How I sold my business to ESPN
FootyTips made headlines earlier this week when it was acquired by international sports broadcasting network ESPN. It’s a success story for the local tech industry, and once again highlights the interest international investors have in our internet scene.
The acquisition is the second for FootyTips, after it was sold to Tattersalls a decade ago and then repurchased by the founders. Co-founder Heath Kilgour explains how he and business partner Nathan Isterling caught the attention of the world’s largest sports media network.
Can you describe how you decided on selling the business again?
We ran a competitive process for the sale of the business. We decided we wanted to go through that process after receiving interest from different parties. But without any sort of competitive tension it’s hard to ramp up the negotiations in your favour.
How did ESPN come into all this?
Obviously ESPN were on our radar, but it was a combination of stars aligning really. They had recently put someone on the ground here, and ESPN has a big focus on localisation. They’re big on delivering local content and mobile is a big strategy for them. So I think it was a combination of all those things, ESPN was simply one of the parties we ended up having discussion with.
What attracted you to them?
Their vision is to serve sports fans wherever they are. We started looking at ESPN and their mission, and it sat really well with our team. Their mission really suits our organisation and I think that’s what’s great about ESPN – they understood sport really well, and that’s simply what they do. Other media organisations might do a range of things like finance or general news, but the focus of ESPN is purely on sports, and not on anything else.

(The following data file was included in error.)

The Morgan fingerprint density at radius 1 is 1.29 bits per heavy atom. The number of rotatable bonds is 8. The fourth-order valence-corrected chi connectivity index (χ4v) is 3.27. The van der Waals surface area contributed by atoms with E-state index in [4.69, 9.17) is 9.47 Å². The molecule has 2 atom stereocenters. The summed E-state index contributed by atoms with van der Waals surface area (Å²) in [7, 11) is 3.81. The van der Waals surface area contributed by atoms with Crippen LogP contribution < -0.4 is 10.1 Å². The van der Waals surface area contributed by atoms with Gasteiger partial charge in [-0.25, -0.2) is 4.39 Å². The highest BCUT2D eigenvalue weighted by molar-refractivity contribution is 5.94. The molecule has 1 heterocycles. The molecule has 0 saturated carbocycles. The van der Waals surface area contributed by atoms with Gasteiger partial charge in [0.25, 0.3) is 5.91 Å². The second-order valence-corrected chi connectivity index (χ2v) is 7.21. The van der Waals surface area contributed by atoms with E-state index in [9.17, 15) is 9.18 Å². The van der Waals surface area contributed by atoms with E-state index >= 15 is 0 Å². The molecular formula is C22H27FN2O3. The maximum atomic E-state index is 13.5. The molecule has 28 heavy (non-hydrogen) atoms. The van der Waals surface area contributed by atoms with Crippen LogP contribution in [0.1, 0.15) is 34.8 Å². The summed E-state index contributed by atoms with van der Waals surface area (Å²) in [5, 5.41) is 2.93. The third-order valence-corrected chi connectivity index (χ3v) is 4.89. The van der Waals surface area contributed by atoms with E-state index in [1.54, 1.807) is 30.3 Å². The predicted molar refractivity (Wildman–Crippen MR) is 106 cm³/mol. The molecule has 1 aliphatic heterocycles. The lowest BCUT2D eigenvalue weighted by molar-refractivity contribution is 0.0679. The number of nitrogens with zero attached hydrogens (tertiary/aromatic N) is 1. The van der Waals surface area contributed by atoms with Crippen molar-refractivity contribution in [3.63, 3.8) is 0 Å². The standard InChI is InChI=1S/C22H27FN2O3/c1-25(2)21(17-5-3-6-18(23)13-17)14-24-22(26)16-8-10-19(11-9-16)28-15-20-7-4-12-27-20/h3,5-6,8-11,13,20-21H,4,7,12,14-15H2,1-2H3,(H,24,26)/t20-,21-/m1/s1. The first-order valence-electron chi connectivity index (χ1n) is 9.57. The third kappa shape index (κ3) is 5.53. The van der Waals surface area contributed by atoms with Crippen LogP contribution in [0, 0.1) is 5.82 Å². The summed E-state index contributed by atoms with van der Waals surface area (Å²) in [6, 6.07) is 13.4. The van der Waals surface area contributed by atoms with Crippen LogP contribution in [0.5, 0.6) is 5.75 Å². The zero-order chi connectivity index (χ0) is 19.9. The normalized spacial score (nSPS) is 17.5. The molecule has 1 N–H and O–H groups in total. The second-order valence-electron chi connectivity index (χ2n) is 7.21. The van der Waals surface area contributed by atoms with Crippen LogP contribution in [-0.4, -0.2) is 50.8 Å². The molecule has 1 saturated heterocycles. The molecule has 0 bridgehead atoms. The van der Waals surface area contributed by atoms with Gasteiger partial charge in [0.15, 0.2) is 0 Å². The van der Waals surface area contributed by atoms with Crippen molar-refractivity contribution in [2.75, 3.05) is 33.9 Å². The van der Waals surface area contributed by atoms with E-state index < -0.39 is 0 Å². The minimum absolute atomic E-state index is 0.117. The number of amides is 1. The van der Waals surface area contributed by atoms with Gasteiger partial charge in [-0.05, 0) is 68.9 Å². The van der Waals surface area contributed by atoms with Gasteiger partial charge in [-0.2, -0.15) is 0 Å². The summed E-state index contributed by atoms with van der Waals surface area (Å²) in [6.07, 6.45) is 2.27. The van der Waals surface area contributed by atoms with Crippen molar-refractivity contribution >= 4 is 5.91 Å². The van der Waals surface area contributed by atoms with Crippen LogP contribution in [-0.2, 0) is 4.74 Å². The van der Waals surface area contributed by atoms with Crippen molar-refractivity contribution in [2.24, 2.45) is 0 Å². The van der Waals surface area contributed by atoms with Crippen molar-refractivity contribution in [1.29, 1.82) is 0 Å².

This is an acquisition by a large company – were you nervous about being bought by such a big entity?
I think media organisations work better when they are bigger, because there is just so much leverage. We thought we had developed a great product with FootyTips, and had been doing a lot of work on our live score apps. We felt at that point we had a good audience and had made a lot of decisions about where our brand was at that time. And that audience is perfect to leverage off into other sporting sites, so it made sense that our audience could be leveraged to that type of media company.
Being independently owned without any of that leverage to fall back onto would have been difficult to grow the business the way we wanted to.
For those readers who don’t know the story, could you describe the sale process to Tattersalls?
When Steve Bracks came to power, one of the policies was to do a national tipping competition, through a government sanctioned license. And that was run by Tipstar, which was a joint venture between Tattersalls and another company.
That licensed product was an official AFL product, and we reached out to them because we thought we would be able to provide a good product. They were interested and pretty much acquired us straight away.